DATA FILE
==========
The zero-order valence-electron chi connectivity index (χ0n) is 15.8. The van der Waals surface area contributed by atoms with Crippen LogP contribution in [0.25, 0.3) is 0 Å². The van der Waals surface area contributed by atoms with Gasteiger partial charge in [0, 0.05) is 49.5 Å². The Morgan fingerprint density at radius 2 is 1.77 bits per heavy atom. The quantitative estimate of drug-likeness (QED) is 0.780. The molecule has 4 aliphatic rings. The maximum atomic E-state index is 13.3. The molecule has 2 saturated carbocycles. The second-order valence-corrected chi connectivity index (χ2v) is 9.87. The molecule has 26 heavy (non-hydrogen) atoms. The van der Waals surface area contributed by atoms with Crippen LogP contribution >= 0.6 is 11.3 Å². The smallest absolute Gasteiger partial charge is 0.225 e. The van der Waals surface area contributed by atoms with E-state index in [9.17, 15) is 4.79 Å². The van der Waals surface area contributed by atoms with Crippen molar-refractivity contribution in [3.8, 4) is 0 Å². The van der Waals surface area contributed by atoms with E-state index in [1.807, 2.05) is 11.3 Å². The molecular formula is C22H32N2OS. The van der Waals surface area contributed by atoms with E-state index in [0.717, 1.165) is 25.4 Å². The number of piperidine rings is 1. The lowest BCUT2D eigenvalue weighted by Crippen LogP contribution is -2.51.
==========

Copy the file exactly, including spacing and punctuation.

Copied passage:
The zero-order valence-electron chi connectivity index (χ0n) is 15.8. The van der Waals surface area contributed by atoms with Crippen LogP contribution in [0.25, 0.3) is 0 Å². The van der Waals surface area contributed by atoms with Gasteiger partial charge in [0, 0.05) is 49.5 Å². The Morgan fingerprint density at radius 2 is 1.77 bits per heavy atom. The quantitative estimate of drug-likeness (QED) is 0.780. The molecule has 4 aliphatic rings. The maximum atomic E-state index is 13.3. The molecule has 2 saturated carbocycles. The second-order valence-corrected chi connectivity index (χ2v) is 9.87. The molecule has 26 heavy (non-hydrogen) atoms. The van der Waals surface area contributed by atoms with Crippen LogP contribution >= 0.6 is 11.3 Å². The smallest absolute Gasteiger partial charge is 0.225 e. The van der Waals surface area contributed by atoms with E-state index in [9.17, 15) is 4.79 Å². The van der Waals surface area contributed by atoms with Crippen molar-refractivity contribution in [3.8, 4) is 0 Å². The van der Waals surface area contributed by atoms with E-state index in [1.807, 2.05) is 11.3 Å². The molecular formula is C22H32N2OS. The van der Waals surface area contributed by atoms with E-state index in [0.717, 1.165) is 25.4 Å². The number of piperidine rings is 1. The lowest BCUT2D eigenvalue weighted by Crippen LogP contribution is -2.51.